Anyway, I really am talking some rubbish here. The point of all this is highlighted by John Stern who, as I have mentioned before, is writing a diary for us at our Tour Diaries blog. And today’s entry should provide great reading for those of you interested into the world of a cricket journalist (John’s the Editor of The Wisden Cricketer):

But after leaving his seat and made for the exit, he promptly returned to the microphone-laden table. “I want to make an announcement,” he said. Comments like that lead to wild and excitable speculation. Journalists could see their careers flashing before their eyes. Is this the big one?

“I would like everyone to know that my name is Sreesanth. That’s S-R-E-E-S-A-N-T-H. Thank you.”

You what? We don’t do jokes ten minutes before deadline. Was it a joke? Not a very funny one clearly. Apparently, there had been a misspelling of Mr Sreesanth’s name (there was a U instead of an A, if you must know). And he’s not amused. But the culprits have been apprehended and they will be facing him and Munaf Patel in the nets tomorrow.

Stern blogs

Much to his amusement, John Stern, the Editor of The Wisden Cricketer, can now be called a blogger. He’s kindly offering his thoughts over at our Tour Diaries blog while in India for the third Test. Check it.

The far from super ICC Super Series

It’s really not been all that super, has it? John Stern, editor of The Wisden Cricketer in his column, Stern Words, wrote before this series:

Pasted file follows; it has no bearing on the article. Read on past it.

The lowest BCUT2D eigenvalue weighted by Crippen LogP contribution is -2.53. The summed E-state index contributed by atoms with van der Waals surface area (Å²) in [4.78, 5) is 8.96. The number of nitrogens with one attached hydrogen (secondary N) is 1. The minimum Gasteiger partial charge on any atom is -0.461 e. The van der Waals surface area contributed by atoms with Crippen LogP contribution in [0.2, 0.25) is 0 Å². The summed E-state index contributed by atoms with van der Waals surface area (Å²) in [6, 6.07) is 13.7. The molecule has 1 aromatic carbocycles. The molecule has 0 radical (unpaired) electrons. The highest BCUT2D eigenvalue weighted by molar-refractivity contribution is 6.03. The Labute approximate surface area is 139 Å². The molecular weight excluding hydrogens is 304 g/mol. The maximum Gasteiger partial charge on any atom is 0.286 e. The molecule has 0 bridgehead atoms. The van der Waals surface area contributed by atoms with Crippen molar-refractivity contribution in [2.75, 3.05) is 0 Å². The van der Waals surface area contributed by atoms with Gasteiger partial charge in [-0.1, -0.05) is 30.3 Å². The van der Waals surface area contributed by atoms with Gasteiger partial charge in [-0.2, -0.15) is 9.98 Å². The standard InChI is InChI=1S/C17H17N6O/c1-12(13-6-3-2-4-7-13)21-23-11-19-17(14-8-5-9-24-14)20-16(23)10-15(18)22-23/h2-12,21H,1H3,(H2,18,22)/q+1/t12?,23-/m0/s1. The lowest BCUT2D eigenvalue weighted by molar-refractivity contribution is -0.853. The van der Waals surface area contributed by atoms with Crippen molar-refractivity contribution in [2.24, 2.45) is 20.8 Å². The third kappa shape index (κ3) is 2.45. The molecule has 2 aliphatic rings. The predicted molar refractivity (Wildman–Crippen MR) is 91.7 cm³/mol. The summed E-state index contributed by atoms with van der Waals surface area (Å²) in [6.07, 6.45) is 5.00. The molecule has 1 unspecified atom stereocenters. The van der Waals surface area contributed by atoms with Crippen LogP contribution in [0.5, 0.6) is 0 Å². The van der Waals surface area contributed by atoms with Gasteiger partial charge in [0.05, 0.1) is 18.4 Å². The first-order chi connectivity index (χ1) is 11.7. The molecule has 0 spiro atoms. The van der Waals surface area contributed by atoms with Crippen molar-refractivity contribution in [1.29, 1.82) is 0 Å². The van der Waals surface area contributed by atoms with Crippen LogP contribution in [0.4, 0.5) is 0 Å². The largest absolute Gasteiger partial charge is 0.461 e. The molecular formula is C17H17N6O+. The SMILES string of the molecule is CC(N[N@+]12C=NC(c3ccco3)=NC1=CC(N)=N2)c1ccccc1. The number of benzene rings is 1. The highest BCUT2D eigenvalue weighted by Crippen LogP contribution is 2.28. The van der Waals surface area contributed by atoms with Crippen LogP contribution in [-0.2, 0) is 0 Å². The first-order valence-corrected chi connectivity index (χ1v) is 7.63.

Australia will be so up for it as to make the contest potentially one-sided despite the obvious talent they will be facing. Had Australia beaten England, the chances are that the World XI players might have fancied it more than the Australians. The opposite now seems to be true.

While the matches haven’t been wholly one-sided, Australia have certainly outplayed World XI who, as a team, lack the intensity that a group of players (a “team”) who represent a country usually have. It’s a shame, though; Lara, Flintoff, Sangakarra, Shoaib, Gayle…some fine, fine players. And my boss made a good point about the trouble the series faces; we see so much cricket these days that we’ve become spoilt for choice. The tasty prospect of picking Murali’s doosra isn’t a rare enough occasion to get excited about. Lara? Christ, I’ve seen him bat more than some of England’s players.

So what can the future of a “world series” hold? After England’s memorable summer, Australia – the caged animal, as John said – has fought back, determined to show the world that they are indeed the best. Better than all the rest, as (and I shudder that I know this) Tina Turner once said. But these two victories are a feeble attempt at confirming their waning authority as cricket’s leaders, not that that is Australia’s (or Cricket Australia’s) fault.

It’s the fault of the Ashes. Damn this summer, and damn all that participated; any other cricketing contest now seems weak and watery in comparison.